As far as public transportation goes for New Jersey, we're seeing New Jersey transit on weekend schedule. The bus service was shutdown at midnight. There has been a state of emergency declared here in New Jersey.
So, the hope is people stay off the roads and work remotely from home and give the salt spreaders and the guys and gals, you know, running those plows a chance to clear the roads. Looking like things on the turnpike moving slowly as the roads are treated.
Back to you, Christine.
ROMANS: Yes. And, Alison, these are just early hours of this thing, especially for folks in New Jersey. Hopefully, they decide not to do their commute.
Later today, we are expecting high winds. That's when those big, old, beautiful trees in the Jersey suburbs take down power lines. So, they are still many iterations of this where it could be dangerous. Thank you so much for that, Alison.
BRIGGS: Yes, people this morning are looking out and they're saying, oh, it's not that bad. I'm going to work. Probably not a good bet.
ROMANS: Please don't.
BRIGGS: Philly among the areas hit under the snow emergency. The city taking the brunt before the storm gets here to New York City.
ROMANS: Let's go live to Ryan Young. He's in Philly for us.
Ryan, I want to ask you. You know, it has been snowing for a while but they are expecting 55-mile-an-hour gusts today. So, that's the same kind of power line issue.
RYAN YOUNG, CNN CORRESPONDENT: Well, you know, that is a great way to open this up because we have been getting hit by the winds. Forget the snow for right now because everything has turned to a slushy mess. In fact, we have seen cars blowing by us, knocking all this water and slush off the roads.
Look here, the real issue may be black ice eventually. The wind is really strong. And, of course, as we stand here, it is whipping us constantly. That's what we've noticed, maybe 30-mile-per-hour wind gust, but not constantly. It kind of whips in spurts at this point.
There's a limited schedule on bus and train service in the area. We know schools are closed. The heavy snow we were kind of expecting, it seems like it's mostly turning into rain pellets or that hard ice and sleet hitting us in the face.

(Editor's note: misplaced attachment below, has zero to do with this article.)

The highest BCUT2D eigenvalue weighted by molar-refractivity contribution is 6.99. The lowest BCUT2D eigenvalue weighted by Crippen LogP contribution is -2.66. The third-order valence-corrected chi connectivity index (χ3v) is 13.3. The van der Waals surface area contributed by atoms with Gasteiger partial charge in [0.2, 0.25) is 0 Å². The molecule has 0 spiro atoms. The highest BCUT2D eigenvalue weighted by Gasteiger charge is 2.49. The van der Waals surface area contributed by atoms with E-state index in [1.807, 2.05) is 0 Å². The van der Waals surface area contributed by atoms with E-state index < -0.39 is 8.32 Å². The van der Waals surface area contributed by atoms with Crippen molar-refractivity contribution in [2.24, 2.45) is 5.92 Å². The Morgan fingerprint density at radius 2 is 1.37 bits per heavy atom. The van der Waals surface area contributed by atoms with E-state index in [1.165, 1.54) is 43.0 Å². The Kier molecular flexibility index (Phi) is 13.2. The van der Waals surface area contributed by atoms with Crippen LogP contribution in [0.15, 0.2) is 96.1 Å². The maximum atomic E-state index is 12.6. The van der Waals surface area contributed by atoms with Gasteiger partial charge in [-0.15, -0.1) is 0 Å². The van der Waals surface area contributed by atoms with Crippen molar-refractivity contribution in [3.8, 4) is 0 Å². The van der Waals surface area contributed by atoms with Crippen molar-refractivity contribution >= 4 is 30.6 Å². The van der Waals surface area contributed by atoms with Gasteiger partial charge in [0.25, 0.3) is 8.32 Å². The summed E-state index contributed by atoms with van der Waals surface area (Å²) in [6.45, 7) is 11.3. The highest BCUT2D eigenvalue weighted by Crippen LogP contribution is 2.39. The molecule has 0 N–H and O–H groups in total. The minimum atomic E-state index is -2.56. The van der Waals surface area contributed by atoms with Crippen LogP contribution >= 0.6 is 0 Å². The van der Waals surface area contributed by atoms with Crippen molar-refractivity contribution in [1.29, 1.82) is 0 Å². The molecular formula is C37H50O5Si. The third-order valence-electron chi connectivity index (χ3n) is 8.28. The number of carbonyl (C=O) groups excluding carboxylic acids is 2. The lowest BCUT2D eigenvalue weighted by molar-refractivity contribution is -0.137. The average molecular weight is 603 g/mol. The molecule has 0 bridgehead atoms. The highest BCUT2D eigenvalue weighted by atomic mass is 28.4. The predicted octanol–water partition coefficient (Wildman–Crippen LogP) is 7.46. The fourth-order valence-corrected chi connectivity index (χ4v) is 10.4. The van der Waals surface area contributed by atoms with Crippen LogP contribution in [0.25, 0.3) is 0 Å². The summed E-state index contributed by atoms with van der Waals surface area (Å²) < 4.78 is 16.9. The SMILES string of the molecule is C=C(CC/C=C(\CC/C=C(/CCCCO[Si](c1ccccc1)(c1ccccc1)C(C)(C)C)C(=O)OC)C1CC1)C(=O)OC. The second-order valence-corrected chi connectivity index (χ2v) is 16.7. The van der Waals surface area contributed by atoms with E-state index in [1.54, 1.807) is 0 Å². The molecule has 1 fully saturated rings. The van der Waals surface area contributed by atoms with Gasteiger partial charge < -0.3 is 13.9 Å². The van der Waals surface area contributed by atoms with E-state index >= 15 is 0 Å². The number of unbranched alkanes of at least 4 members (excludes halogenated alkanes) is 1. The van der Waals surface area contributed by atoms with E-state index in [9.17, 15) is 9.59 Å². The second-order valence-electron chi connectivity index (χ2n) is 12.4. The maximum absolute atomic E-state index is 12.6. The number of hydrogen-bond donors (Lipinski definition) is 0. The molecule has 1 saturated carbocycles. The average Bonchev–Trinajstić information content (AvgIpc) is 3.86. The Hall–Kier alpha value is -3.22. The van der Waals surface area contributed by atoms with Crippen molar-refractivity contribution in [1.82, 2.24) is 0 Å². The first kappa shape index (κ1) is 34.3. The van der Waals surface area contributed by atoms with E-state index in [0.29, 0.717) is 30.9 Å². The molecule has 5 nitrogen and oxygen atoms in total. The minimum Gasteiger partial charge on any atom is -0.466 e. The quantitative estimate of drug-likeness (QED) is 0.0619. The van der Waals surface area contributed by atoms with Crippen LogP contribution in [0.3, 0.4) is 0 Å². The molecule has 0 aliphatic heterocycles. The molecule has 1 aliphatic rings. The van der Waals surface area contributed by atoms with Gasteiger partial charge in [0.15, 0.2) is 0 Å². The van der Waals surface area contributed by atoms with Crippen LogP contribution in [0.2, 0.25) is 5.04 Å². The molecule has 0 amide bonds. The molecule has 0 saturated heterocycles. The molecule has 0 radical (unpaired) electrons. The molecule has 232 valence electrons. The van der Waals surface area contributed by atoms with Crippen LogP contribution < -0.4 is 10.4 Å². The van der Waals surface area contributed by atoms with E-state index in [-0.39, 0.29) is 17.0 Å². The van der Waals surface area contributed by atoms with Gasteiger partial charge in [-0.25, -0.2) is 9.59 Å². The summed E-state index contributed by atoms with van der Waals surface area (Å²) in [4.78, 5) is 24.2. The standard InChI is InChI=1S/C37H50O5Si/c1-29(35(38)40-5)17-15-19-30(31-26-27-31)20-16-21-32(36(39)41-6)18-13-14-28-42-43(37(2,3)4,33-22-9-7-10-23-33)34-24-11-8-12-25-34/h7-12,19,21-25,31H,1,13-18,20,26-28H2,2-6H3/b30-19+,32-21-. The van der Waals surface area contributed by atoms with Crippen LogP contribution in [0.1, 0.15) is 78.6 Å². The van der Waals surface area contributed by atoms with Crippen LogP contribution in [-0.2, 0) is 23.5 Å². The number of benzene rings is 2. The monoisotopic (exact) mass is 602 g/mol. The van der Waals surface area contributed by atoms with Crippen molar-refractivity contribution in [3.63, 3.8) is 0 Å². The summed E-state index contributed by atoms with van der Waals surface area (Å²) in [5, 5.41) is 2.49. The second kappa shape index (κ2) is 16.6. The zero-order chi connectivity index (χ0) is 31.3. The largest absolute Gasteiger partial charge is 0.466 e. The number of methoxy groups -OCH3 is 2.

So, so far, so good for the area. More and more people are hitting the roads which I'm not sure that's a great thing, but we're starting to see people take more chances out here.
ROMANS: All right. Be careful. Look at those roads and it looks like a dangerous combination. OK, Ryan, talk to you again soon. Thank you.
BRIGGS: Turning to a political storm. A CBO report with rough numbers for supporters of the new Republican health plan. How are Republican leaders planning to forge ahead?
[04:42:13] ROMANS: Harsh reality making itself felt for Republicans this morning. GOP leaders may it find it harder to rally lawmakers around the House Obamacare repeal deal. Now, that we have this, the Congressional Budget Office release of some pretty rough estimates of the measure's effects.
Here we go, the CBO expects 24 million more Americans to be uninsured by 2026. By next year alone, it will be 14 million fewer people will have health coverage. Premiums would jump 20 percent in the individual market over the next two years, and then would fall later on, in fact, on average, down 10 percent ultimately.
BRIGGS: Despite the CBO score, House Speaker Paul Ryan describing this as good news.
(BEGIN VIDEO CLIP)
REP. PAUL RYAN (R-WI), SPEAKER OF THE HOUSE: Well, actually, if you read this entire report, I'm pretty encouraged by it and it actually exceeded my expectations. We're saying that government is not going to force people to buy something that they don't want to buy. And if we end an Obamacare mandate that says you must buy this government one-size-fits-all plan, guess what? People are not going to buy that.
(END VIDEO CLIP) BRIGGS: The CBO score wasn't all bleak for Republicans. Their repeal plan would lower the federal deficit by an estimated $337 billion over ten years. But the score is putting Republicans on the defensive and emboldening Democrats who smell blood in the water for 2018.
CNN's Phil Mattingly has the latest on Capitol Hill.
PHIL MATTINGLY, CNN CORRESPONDENT: Christine and Dave, Republicans knew the number was going to be bad, they just didn't know it was going to be this bad -- 14 million uninsured by 2018, 24 million uninsured over the course of ten-year period. That's according to the Congressional Budget Office. And those are the kind of numbers that create real problems for a proposal that the Republican Party was not already united behind.
Now, Republicans have been pushing back. They say that the numbers don't reflect how their plans would actually work. Some questioning the efficacy of the numbers altogether.
Take a listen to what Health and Human Services Secretary Tom Price had to say.
TOM PRICE, HEALTH AND HUMAN SERVICES SECRETARY: We disagree strenuously with the report that was put out. We believe that our plan will cover more individuals at a lower price and give them the choices that they want, for the coverage that they want for themselves and for their family, not that the government forces them to buy.
MATTINGLY: Now, it's important to point out the Republican proposal, as it currently stands, does what Republicans campaigned on. It repeals the individual mandate. It repeals the Medicaid expansion. Two real drivers for Obamacare's insured numbers.
And it also reduces the deficit by $337 billion. And as we already know, it repeals most of the Obamacare taxes. These are things Republicans say, look, we campaigned on this. Just because the models of the CBO or just because this score doesn't reflect what people would want it to reflect, this is what people have voted for.
But the big question now, is how do they keep their members in line going forward?